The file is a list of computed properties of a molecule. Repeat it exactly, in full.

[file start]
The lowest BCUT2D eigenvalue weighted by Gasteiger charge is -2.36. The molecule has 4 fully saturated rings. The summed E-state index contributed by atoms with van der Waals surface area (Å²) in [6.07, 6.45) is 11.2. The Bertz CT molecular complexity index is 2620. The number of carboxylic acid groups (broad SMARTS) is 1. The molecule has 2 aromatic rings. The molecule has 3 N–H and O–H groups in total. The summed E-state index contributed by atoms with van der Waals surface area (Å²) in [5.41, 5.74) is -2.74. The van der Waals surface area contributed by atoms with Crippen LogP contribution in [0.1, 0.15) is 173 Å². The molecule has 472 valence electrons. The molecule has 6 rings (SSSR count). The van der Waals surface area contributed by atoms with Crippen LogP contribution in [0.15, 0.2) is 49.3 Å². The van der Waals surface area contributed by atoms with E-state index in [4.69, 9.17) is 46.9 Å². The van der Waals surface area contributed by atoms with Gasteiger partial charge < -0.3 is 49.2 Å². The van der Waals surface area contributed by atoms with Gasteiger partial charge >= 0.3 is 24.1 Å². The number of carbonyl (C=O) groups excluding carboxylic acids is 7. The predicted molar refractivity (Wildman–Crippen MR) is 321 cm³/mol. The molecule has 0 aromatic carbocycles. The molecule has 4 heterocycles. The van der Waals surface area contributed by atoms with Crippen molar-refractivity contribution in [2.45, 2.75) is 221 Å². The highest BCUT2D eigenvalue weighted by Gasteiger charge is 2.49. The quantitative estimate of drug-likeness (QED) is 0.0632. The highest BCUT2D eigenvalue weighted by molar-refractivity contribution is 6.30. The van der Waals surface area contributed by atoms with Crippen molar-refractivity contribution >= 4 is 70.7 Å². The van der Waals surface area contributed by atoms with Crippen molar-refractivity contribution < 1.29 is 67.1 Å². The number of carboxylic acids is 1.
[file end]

The lowest BCUT2D eigenvalue weighted by Gasteiger charge is -2.36. The molecule has 4 fully saturated rings. The summed E-state index contributed by atoms with van der Waals surface area (Å²) in [6.07, 6.45) is 11.2. The Bertz CT molecular complexity index is 2620. The number of carboxylic acid groups (broad SMARTS) is 1. The molecule has 2 aromatic rings. The molecule has 3 N–H and O–H groups in total. The summed E-state index contributed by atoms with van der Waals surface area (Å²) in [5.41, 5.74) is -2.74. The van der Waals surface area contributed by atoms with Crippen LogP contribution in [0.1, 0.15) is 173 Å². The molecule has 472 valence electrons. The molecule has 6 rings (SSSR count). The van der Waals surface area contributed by atoms with Crippen LogP contribution in [0.15, 0.2) is 49.3 Å². The van der Waals surface area contributed by atoms with E-state index in [4.69, 9.17) is 46.9 Å². The van der Waals surface area contributed by atoms with Gasteiger partial charge < -0.3 is 49.2 Å². The van der Waals surface area contributed by atoms with Gasteiger partial charge >= 0.3 is 24.1 Å². The number of carbonyl (C=O) groups excluding carboxylic acids is 7. The predicted molar refractivity (Wildman–Crippen MR) is 321 cm³/mol. The molecule has 0 aromatic carbocycles. The molecule has 4 heterocycles. The van der Waals surface area contributed by atoms with Crippen molar-refractivity contribution in [2.45, 2.75) is 221 Å². The highest BCUT2D eigenvalue weighted by Gasteiger charge is 2.49. The quantitative estimate of drug-likeness (QED) is 0.0632. The highest BCUT2D eigenvalue weighted by molar-refractivity contribution is 6.30. The van der Waals surface area contributed by atoms with Crippen molar-refractivity contribution >= 4 is 70.7 Å². The van der Waals surface area contributed by atoms with Crippen molar-refractivity contribution < 1.29 is 67.1 Å². The number of carboxylic acids is 1.